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DescriptionYour best girl Annabelle has been kidnapped by the evil Gordon, the "gangster king of Bourbon Street", and as Bayou Billy it is your job to get her back! Bayou Billy is an arcade action game with three different types of gameplay: fighting, shooting, and driving. The fighting sections take place in both swamps and cities, where you can punch, kick, and jump kick the numerous enemies (and swamp creatures!) you will encounter. The shooting section can be played with either the NES Zapper or the controller. You have a limited amount of ammo to get through the level, and if you run out of it you lose a life. In the driving section your jeep is armed with machine guns and grenades to help get past the many enemy vehicles on the way to your destination. There is a total of nine levels, or you can play in the practice mode which lets you choose to play a fighting, shooting, or driving round individually.
- "Mad City" -- Japanese title
Part of the Following Groups
|Versatile action game set against a Louisiana backdrop||NES||Multimedia Mike (20410)|
|Play Time||NES||Apr, 1992||71 out of 100||71|
|NES Player||NES||Mar 03, 2002||60|
|Game Freaks 365||NES||2006||5.5 out of 10||55|
|Just Games Retro||NES||Jun 28, 2014||50|
|The Video Game Critic||NES||Jun 11, 2001||C||50|
|Retro Game Reviews||NES||Oct 11, 2015||50|
|Power Play||NES||Jan, 1991||42 out of 100||42|
|Ultimate Nintendo: Guide to the NES Library||NES||2016||40|
|HonestGamers (Staff reviews only)||NES||Jan 19, 2008||2 out of 10||20|
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Version differencesIn Japan, Bayou Billy was originally Mad City, which was the same basic core game, but with several differences:
- Easier difficulty (enemies required less hits to die)
- Better control during the shooting stages. The cross-hair in the shooting stages (when using the control pad) is square-shaped in the Famicom version and circular on the NES.
- The final boss, Gordon, was slower but a bit stronger
- In the driving stages, Billy's truck threw dynamites instead of grenades in the Famicom version, the roads were wider and palm trees and street lights can be seen on the side of the road (instead of the generic-looking poles in the localized release). On the other hand, the NES version had no black bar on the top of the screen and a progress meter was added (in turn, the driving stages also became longer).
- Better graphical detail (check out the swamp stages especially)
- Different graphic effects on the title screen (the Japanese logo slides in from the side as opposed to the "wavering" effect of the U.S. version)
- Annabelle's outfit was changed to enhance her "sex appeal". In the original Famicom version, she wore a long red dress and was barefooted, whereas in the NES version she wore a midriff-revealing t-shirt with daisy dukes and high heels.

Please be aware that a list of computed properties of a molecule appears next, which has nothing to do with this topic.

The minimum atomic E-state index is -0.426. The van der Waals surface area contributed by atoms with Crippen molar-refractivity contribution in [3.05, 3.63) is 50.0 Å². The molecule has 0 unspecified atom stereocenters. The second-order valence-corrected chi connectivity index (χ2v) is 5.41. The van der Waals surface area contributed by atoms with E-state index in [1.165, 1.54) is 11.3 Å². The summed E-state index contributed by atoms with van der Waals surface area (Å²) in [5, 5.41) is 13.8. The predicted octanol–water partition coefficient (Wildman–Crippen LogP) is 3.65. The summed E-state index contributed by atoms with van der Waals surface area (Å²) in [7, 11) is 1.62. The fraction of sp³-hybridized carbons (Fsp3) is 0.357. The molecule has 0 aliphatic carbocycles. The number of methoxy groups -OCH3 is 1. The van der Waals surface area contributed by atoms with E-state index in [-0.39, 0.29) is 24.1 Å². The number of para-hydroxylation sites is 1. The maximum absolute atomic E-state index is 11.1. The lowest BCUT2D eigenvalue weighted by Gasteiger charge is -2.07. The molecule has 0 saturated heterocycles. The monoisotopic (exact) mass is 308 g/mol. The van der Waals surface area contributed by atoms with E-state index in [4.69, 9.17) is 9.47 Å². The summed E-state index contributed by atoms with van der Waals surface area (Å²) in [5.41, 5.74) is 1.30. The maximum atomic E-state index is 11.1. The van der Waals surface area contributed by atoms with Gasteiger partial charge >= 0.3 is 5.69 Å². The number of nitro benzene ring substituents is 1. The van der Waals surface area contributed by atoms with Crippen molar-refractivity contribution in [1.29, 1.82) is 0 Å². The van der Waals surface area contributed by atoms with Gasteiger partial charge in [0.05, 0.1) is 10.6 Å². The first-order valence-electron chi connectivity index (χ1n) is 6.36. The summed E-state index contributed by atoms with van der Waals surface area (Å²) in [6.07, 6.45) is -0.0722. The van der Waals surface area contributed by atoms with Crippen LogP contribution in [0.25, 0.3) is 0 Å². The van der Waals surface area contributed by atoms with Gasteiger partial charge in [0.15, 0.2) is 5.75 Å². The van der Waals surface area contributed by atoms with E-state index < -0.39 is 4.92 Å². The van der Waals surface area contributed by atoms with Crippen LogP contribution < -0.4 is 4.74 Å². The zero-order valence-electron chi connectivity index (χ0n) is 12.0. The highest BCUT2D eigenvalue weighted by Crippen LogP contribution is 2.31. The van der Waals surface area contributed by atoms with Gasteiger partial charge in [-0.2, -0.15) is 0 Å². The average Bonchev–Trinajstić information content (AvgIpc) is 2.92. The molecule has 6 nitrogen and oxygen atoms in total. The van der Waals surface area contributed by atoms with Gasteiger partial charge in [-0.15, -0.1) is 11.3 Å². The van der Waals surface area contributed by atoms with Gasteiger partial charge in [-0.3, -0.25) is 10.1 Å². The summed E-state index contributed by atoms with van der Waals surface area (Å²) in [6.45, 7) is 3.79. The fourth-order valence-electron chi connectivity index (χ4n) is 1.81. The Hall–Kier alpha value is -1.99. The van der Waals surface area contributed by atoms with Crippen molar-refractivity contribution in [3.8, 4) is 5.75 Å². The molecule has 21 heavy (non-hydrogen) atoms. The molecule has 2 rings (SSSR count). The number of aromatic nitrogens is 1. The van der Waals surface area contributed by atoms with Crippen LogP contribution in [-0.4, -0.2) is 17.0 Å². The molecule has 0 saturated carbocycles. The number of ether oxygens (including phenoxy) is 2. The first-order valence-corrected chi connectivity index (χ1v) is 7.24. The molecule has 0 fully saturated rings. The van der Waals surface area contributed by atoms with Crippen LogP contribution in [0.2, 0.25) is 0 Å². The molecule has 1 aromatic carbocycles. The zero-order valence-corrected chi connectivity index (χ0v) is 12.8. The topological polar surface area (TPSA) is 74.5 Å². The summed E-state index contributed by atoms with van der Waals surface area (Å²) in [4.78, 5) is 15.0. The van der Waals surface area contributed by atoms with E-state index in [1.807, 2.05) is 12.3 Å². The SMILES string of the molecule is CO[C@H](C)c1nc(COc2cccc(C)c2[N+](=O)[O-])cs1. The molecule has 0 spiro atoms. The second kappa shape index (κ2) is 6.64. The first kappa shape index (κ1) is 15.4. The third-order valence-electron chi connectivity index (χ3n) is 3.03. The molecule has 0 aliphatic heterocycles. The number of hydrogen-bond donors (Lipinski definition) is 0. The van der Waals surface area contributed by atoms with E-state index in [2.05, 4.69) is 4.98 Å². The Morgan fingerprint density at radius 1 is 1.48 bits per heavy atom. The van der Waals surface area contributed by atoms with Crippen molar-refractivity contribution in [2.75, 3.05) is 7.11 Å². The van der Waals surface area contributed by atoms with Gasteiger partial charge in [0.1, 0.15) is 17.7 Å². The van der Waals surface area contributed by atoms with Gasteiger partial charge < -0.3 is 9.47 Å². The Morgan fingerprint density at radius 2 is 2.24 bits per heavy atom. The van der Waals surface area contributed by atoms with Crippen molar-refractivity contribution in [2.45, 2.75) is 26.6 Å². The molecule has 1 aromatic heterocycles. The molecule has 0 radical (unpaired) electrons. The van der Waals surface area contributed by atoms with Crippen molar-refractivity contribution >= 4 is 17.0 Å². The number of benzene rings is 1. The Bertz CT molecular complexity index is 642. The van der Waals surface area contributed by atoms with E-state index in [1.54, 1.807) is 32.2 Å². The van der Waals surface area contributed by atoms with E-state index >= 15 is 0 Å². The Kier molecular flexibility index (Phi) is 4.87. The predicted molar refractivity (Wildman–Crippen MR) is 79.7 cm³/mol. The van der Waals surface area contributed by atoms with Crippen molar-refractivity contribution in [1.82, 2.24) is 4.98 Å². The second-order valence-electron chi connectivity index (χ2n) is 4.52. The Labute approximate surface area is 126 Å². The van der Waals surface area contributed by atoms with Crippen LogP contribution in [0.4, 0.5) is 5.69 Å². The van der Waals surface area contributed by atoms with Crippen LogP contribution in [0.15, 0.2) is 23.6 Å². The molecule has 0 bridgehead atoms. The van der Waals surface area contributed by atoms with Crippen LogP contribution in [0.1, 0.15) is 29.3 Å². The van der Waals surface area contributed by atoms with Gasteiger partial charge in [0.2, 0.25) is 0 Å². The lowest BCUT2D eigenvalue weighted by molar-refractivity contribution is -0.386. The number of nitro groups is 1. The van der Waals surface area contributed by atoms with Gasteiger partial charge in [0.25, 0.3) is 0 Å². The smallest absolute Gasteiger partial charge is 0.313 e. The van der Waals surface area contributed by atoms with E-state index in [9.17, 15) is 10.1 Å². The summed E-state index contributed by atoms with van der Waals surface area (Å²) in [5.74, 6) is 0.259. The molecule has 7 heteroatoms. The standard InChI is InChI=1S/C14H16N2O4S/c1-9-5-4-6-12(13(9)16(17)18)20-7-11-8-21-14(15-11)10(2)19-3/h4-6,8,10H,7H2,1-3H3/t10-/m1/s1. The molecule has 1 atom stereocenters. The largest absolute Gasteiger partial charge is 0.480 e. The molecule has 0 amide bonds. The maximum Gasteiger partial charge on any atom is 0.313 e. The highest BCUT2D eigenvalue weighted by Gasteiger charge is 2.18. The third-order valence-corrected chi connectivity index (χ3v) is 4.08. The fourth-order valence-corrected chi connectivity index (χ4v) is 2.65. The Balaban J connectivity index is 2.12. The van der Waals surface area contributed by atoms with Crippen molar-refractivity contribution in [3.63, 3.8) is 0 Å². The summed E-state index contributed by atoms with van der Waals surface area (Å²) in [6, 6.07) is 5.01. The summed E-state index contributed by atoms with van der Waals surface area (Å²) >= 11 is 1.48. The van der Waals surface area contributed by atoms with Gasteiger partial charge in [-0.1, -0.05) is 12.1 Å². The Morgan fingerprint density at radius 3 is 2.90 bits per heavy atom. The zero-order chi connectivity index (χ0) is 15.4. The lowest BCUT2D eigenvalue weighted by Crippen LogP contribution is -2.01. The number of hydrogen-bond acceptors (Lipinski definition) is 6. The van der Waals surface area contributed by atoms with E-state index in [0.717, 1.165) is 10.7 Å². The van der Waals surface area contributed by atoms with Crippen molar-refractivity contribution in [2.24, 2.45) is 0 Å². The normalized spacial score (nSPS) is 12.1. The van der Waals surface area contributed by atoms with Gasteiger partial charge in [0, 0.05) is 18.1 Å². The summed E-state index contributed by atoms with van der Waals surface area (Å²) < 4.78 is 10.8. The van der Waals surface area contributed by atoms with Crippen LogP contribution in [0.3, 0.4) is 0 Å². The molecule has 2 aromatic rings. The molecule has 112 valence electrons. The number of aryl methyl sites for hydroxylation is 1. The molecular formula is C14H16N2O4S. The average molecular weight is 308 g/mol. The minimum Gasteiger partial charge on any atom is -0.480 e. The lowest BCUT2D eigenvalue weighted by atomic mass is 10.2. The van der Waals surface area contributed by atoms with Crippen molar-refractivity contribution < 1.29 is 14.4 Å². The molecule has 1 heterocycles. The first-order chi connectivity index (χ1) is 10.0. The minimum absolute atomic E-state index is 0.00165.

- Billy's face during the opening intro has an older look in the Japanese version.
- Some of the color palettes were changed. For example, the bad guys in the first stage wore green instead of blue in the Famicom version and the final stage had differently colored wallpaper for it's background.
- Japanese dialogue (strangely written entirely in katakana)
- A few digitized voice samples were added to the localized version including Gordon's laugh between stages. The Famicom version had no voice samples, but Gordon's expression changed between stages (in the later levels, he has a more concerned look).
- The Japanese version feature an alternate ending where the player dumps Annabelle in the end by avoiding her when she tries to approach you. Moreover, the game penalize you for using any of the power-ups gained from the game's training mode by not giving you any ending at all.
*With the exception of Billy (who's full name is Billy West in both versions), the characters are given different names with different titles in some of them (the "heir to Gordon's Underworld Throne" are listed only as "twin brothers" in the Japanese version and the "whipmaster" was actually a "whipwoman) in the game's ending. Here's a list of name changes ordered from their title followed by the localized name in the NES version and their original name in the Japanese version.
Title - Localized Name - Japanese Name
Annabelle - Annabelle Lane - Annabelle Luna
Bad Guy A - Thugs McGraw - Bren Wrestler
Bad Guy B - Kid Creole - Steven Barone
Bad Guy C - Tolouse L'Attack - Ray Harris
Frogman - Jacque Killstow - Diverman
Fatman - Hurricane Hank - William Deve
Punk - Cajun Cut Throat - George Snyman
Chainman - Migraine Mike - Vernon Taylor
Whipwoman - A.L. Hurt - Thousand Bird
Dogmaster - Swamp Gas Charlie - Tom Ogawa
Ironman - Blackie Blue - Carlos Olsen
Twin Brother A - Rocky - John Martin
Twin Brother B - Rocko - Grant Martin
Boss A - Louis Tor-ture - Matthew Birch
Boss B - Godfather Gordon - Richard Gordon
Information also provided by Johnny Undaunted
NES Credits (39 people)
38 developers, 1 thanks
Kazuhiro Aoyama (Shinamon Aoyama), Mitsuaki Ogawa (Grasshopper Ogawa), Tsukasa Hiyoshi (Sai Tsukasa), Moon Nakamoto, Susumu Kusaka, Azusa Fujimoto (Bonobono Fujimoto)Program:
Kazuhiro Aoyama (Shinamon Aoyama), Mitsuaki Ogawa (Grasshopper Ogawa), Tsukasa Hiyoshi (Sai Tsukasa), Etsunobu EbisuCharacter Design:
Jun Funahashi (Mad Jun), Kiyohiro Sada, Hidenori Maezawa (Michael Maezawa), Atsushi Fujio (Mt. Fujio), Tsutomu Ogura (New Cuple Ogura)Title Design:
Yoshiharu Kambe (as Lonely Kambe)Visual Design:
Kuniaki Kinoshita (Mr. Kinoshita)